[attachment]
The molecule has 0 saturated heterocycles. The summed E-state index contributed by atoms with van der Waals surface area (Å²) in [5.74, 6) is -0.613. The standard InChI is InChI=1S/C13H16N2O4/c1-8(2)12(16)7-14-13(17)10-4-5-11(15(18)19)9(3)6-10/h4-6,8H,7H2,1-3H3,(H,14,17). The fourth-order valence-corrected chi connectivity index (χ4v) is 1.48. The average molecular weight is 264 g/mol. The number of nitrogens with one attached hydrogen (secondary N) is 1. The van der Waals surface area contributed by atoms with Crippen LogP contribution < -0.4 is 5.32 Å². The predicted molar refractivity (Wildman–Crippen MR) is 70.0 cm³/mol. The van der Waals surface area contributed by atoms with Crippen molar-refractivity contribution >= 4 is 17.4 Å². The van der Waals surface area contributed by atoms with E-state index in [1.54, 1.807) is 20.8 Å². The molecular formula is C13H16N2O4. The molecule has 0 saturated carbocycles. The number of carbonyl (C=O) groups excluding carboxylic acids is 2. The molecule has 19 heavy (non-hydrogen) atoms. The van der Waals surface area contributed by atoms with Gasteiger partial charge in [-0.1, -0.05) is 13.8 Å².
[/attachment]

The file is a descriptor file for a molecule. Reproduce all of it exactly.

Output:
The molecule has 0 saturated heterocycles. The summed E-state index contributed by atoms with van der Waals surface area (Å²) in [5.74, 6) is -0.613. The standard InChI is InChI=1S/C13H16N2O4/c1-8(2)12(16)7-14-13(17)10-4-5-11(15(18)19)9(3)6-10/h4-6,8H,7H2,1-3H3,(H,14,17). The fourth-order valence-corrected chi connectivity index (χ4v) is 1.48. The average molecular weight is 264 g/mol. The number of nitrogens with one attached hydrogen (secondary N) is 1. The van der Waals surface area contributed by atoms with Crippen LogP contribution < -0.4 is 5.32 Å². The predicted molar refractivity (Wildman–Crippen MR) is 70.0 cm³/mol. The van der Waals surface area contributed by atoms with Crippen molar-refractivity contribution >= 4 is 17.4 Å². The van der Waals surface area contributed by atoms with E-state index in [1.54, 1.807) is 20.8 Å². The molecular formula is C13H16N2O4. The molecule has 0 saturated carbocycles. The number of carbonyl (C=O) groups excluding carboxylic acids is 2. The molecule has 19 heavy (non-hydrogen) atoms. The van der Waals surface area contributed by atoms with Gasteiger partial charge in [-0.1, -0.05) is 13.8 Å².